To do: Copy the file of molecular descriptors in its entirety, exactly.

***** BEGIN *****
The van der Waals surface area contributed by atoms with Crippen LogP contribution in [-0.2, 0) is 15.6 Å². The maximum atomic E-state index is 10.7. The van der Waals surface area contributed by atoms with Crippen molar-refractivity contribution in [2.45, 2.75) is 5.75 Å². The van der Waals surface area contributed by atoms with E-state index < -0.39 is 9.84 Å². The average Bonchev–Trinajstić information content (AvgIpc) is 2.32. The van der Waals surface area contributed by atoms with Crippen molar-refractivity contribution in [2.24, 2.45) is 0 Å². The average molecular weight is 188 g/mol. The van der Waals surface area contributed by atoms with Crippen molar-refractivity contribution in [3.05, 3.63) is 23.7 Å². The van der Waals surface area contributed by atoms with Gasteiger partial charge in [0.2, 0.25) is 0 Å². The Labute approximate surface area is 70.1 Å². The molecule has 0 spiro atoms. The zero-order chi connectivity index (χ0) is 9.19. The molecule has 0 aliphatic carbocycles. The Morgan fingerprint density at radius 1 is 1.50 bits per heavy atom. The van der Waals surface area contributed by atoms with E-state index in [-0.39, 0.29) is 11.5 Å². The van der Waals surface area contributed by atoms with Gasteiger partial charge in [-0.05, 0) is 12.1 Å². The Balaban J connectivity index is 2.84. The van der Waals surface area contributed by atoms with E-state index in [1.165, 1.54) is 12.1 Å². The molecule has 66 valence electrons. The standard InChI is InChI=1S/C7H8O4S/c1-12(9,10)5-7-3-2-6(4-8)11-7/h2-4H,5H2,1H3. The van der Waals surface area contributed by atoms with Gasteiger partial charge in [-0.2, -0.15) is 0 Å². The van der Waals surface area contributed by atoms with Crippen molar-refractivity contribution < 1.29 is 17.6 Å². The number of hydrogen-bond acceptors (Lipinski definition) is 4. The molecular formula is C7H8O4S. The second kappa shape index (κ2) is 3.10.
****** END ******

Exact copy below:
The van der Waals surface area contributed by atoms with Crippen LogP contribution in [-0.2, 0) is 15.6 Å². The maximum atomic E-state index is 10.7. The van der Waals surface area contributed by atoms with Crippen molar-refractivity contribution in [2.45, 2.75) is 5.75 Å². The van der Waals surface area contributed by atoms with E-state index < -0.39 is 9.84 Å². The average Bonchev–Trinajstić information content (AvgIpc) is 2.32. The van der Waals surface area contributed by atoms with Crippen molar-refractivity contribution in [2.24, 2.45) is 0 Å². The average molecular weight is 188 g/mol. The van der Waals surface area contributed by atoms with Crippen molar-refractivity contribution in [3.05, 3.63) is 23.7 Å². The van der Waals surface area contributed by atoms with Gasteiger partial charge in [0.2, 0.25) is 0 Å². The Labute approximate surface area is 70.1 Å². The molecule has 0 spiro atoms. The zero-order chi connectivity index (χ0) is 9.19. The molecule has 0 aliphatic carbocycles. The Morgan fingerprint density at radius 1 is 1.50 bits per heavy atom. The van der Waals surface area contributed by atoms with E-state index in [-0.39, 0.29) is 11.5 Å². The van der Waals surface area contributed by atoms with Gasteiger partial charge in [-0.05, 0) is 12.1 Å². The Balaban J connectivity index is 2.84. The van der Waals surface area contributed by atoms with E-state index in [1.165, 1.54) is 12.1 Å². The molecule has 66 valence electrons. The standard InChI is InChI=1S/C7H8O4S/c1-12(9,10)5-7-3-2-6(4-8)11-7/h2-4H,5H2,1H3. The van der Waals surface area contributed by atoms with Gasteiger partial charge in [-0.2, -0.15) is 0 Å². The van der Waals surface area contributed by atoms with Crippen molar-refractivity contribution < 1.29 is 17.6 Å². The number of hydrogen-bond acceptors (Lipinski definition) is 4. The molecular formula is C7H8O4S. The second kappa shape index (κ2) is 3.10.